• Upgrades are mandatory. With on-premise software, upgrades can be deferred as a way to manage costs in a fiscally challenging year. Some CIOs even choose to go “off maintenance” for systems they do not expect to upgrade for a long time. With SaaS, this strategy is off the table—there is no way to avoid SaaS subscription charges as long as the system is being used.
  • Integration with existing systems may be difficult. SaaS solutions are rarely deployed on a stand-alone basis. They typically exchange data with on-premise HR, finance, supply chain, and other systems. As a result, a single SaaS deployment may result in a cascading series of other upgrades. This can become a pressing problem if upgrades have been deferred for many years.
  • Licensing requirements may be onerous. One attraction of SaaS is the ability to pay subscription charges based on the actual number of users and not be locked into multiyear fixed contracts. Unfortunately, some SaaS vendors offer contracts that are not materially different from traditional on-premise license agreements. CIOs should take this into consideration when selecting SaaS vendors.

For companies embarking on the journey to SaaS adoption, we recommend the following path: Begin with simple back-office processes, such as travel and expense management, recruiting and talent management, and e-mail. Next, move customer service, sales force management, knowledge management, reporting, and analytics to a SaaS solution. Finally, companies may deploy ERP, supply chain, and finance at the end of their SaaS-migration process; even then, it is typically used only in small markets or for acquisitions in emerging markets.

The Agile Transformation Imperative

Agile development is here to stay—but it hasn’t yet been widely adopted within the CPG industry. This may be because agile represents a significant departure from the classic “waterfall” methodology commonly used in IT. Agile is a fundamentally different software-development methodology that incorporates iteration and customer feedback to continuously refine and deliver products.

Hallmarks of agile development include the following:

  • A “minimum viable product” is created in two- to four-week development cycles called sprints.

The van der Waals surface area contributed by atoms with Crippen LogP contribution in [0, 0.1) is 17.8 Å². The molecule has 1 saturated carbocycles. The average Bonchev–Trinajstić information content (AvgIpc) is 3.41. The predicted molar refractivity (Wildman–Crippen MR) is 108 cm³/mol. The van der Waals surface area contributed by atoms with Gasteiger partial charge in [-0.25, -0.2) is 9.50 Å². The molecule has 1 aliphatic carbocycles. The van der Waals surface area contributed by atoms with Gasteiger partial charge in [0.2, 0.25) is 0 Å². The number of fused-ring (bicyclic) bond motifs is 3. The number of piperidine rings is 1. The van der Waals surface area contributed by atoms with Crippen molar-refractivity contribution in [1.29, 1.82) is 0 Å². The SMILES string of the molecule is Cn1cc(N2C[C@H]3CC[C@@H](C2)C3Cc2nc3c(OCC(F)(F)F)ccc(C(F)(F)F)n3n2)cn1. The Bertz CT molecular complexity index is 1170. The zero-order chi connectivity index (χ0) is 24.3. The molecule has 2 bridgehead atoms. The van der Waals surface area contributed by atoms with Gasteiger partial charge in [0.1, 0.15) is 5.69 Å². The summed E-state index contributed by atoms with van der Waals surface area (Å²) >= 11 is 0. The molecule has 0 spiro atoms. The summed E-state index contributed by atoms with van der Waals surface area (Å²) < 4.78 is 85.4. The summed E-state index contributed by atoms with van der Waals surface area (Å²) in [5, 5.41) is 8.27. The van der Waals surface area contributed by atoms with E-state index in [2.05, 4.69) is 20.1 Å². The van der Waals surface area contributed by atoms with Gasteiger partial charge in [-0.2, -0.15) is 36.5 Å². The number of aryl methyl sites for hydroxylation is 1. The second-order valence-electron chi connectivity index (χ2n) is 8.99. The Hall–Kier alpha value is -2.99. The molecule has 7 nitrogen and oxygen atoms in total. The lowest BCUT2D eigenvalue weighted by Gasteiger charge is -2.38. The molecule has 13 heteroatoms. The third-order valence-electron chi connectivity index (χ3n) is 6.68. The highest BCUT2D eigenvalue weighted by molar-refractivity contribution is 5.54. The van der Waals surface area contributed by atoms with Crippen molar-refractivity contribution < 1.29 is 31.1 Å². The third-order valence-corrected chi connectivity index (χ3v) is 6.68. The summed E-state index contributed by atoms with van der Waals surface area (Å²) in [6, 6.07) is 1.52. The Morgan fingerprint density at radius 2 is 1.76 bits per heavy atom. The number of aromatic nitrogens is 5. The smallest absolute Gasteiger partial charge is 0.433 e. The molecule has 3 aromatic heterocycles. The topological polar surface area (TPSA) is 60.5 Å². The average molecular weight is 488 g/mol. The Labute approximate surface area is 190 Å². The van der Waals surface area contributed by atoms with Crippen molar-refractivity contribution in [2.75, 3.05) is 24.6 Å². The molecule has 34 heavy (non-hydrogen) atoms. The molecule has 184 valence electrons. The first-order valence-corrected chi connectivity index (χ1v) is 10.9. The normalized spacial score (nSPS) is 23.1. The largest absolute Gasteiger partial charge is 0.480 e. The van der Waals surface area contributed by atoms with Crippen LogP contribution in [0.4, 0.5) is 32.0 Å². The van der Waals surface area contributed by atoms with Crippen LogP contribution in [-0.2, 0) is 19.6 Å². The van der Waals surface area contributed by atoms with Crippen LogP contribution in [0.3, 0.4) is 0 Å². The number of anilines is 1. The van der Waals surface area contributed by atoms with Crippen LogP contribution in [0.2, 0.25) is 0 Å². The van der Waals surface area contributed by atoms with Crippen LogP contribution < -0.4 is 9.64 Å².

• Products are reviewed by business owners and customers before the next sprint begins.
  • Decisions on what to build in each sprint are made by a “product owner” (in contrast to traditional business analysts, who document detailed requirements but don’t own the product development priorities).
  • “Scrum masters” facilitate teams of five to nine people who self-manage their work to deliver the product.

Agile development is widely used in the high-tech space and is now a well-established practice at many technology companies. Over the past few years, other industries have followed suit, especially those facing widespread digital disruption, such as banking, travel, and retail. While the starting point is typically with e-commerce and analytics, agile methods often spread to other projects, such as ERP customization.

The CPG industry has been slow to adopt agile methodologies. Of the companies surveyed, 41 percent said that they use agile in no more than 10 percent of IT projects, and 38 percent said that they use it in only 11 to 30 percent of projects. In other words, nearly 80 percent of survey participants use agile in very limited ways. (See Exhibit 3.)

Companies that use agile can expect reduced costs (10 to 20 percent lower), faster time to delivery (in some cases twice as fast), much lower defect rates, and higher customer satisfaction—an extremely attractive set of outcomes.

But adopting agile development is neither quick nor easy. It requires sponsorship from both business and IT leaders, a dedicated transformation team, and a willingness to change culture, values, and work processes. Starting with a few low-risk but high-profile projects, we have seen successful transformations that proceed in three- to six-month waves, lasting up to three years. (The sidebar “Agile Transformation Success” shows how one CPG company adopted agile for all IT projects over a three-year period.)


SaaS and Agile allow companies to move quickly, experiment boldly, and execute on big ideas. In our competitive and fast-changing world, where technology is transforming virtually every business process, CIOs must embrace capabilities that facilitate rapid execution and growth. Getting the most from SaaS and Agile methodologies should be on every CPG company’s agenda.